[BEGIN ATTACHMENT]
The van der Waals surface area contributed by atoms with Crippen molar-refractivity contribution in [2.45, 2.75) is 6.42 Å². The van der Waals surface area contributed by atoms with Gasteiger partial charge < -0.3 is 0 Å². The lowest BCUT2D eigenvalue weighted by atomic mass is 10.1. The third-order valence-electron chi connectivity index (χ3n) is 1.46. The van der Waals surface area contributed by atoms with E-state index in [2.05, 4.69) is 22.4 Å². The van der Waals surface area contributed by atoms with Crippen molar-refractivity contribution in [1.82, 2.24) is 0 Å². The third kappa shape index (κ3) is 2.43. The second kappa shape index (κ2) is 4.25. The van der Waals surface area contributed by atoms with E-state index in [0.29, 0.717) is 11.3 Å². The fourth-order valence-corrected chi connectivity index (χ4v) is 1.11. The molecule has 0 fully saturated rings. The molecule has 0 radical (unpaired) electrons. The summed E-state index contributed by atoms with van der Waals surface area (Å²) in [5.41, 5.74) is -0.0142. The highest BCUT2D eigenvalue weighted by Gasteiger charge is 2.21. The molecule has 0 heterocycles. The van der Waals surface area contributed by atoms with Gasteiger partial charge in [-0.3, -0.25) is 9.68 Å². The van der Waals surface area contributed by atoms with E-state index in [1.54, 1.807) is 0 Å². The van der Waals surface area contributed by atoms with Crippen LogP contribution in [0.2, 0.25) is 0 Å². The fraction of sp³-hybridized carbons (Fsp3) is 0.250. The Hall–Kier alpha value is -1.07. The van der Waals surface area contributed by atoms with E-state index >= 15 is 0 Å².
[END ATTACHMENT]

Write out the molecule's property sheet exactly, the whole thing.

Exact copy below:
The van der Waals surface area contributed by atoms with Crippen molar-refractivity contribution in [2.45, 2.75) is 6.42 Å². The van der Waals surface area contributed by atoms with Gasteiger partial charge < -0.3 is 0 Å². The lowest BCUT2D eigenvalue weighted by atomic mass is 10.1. The third-order valence-electron chi connectivity index (χ3n) is 1.46. The van der Waals surface area contributed by atoms with E-state index in [2.05, 4.69) is 22.4 Å². The van der Waals surface area contributed by atoms with Crippen molar-refractivity contribution in [1.82, 2.24) is 0 Å². The third kappa shape index (κ3) is 2.43. The second kappa shape index (κ2) is 4.25. The van der Waals surface area contributed by atoms with E-state index in [0.29, 0.717) is 11.3 Å². The fourth-order valence-corrected chi connectivity index (χ4v) is 1.11. The molecule has 0 fully saturated rings. The molecule has 0 radical (unpaired) electrons. The summed E-state index contributed by atoms with van der Waals surface area (Å²) in [5.41, 5.74) is -0.0142. The highest BCUT2D eigenvalue weighted by Gasteiger charge is 2.21. The molecule has 0 heterocycles. The van der Waals surface area contributed by atoms with Gasteiger partial charge in [-0.3, -0.25) is 9.68 Å². The van der Waals surface area contributed by atoms with E-state index in [1.54, 1.807) is 0 Å². The van der Waals surface area contributed by atoms with Crippen LogP contribution in [0.2, 0.25) is 0 Å². The fraction of sp³-hybridized carbons (Fsp3) is 0.250. The Hall–Kier alpha value is -1.07. The van der Waals surface area contributed by atoms with E-state index >= 15 is 0 Å².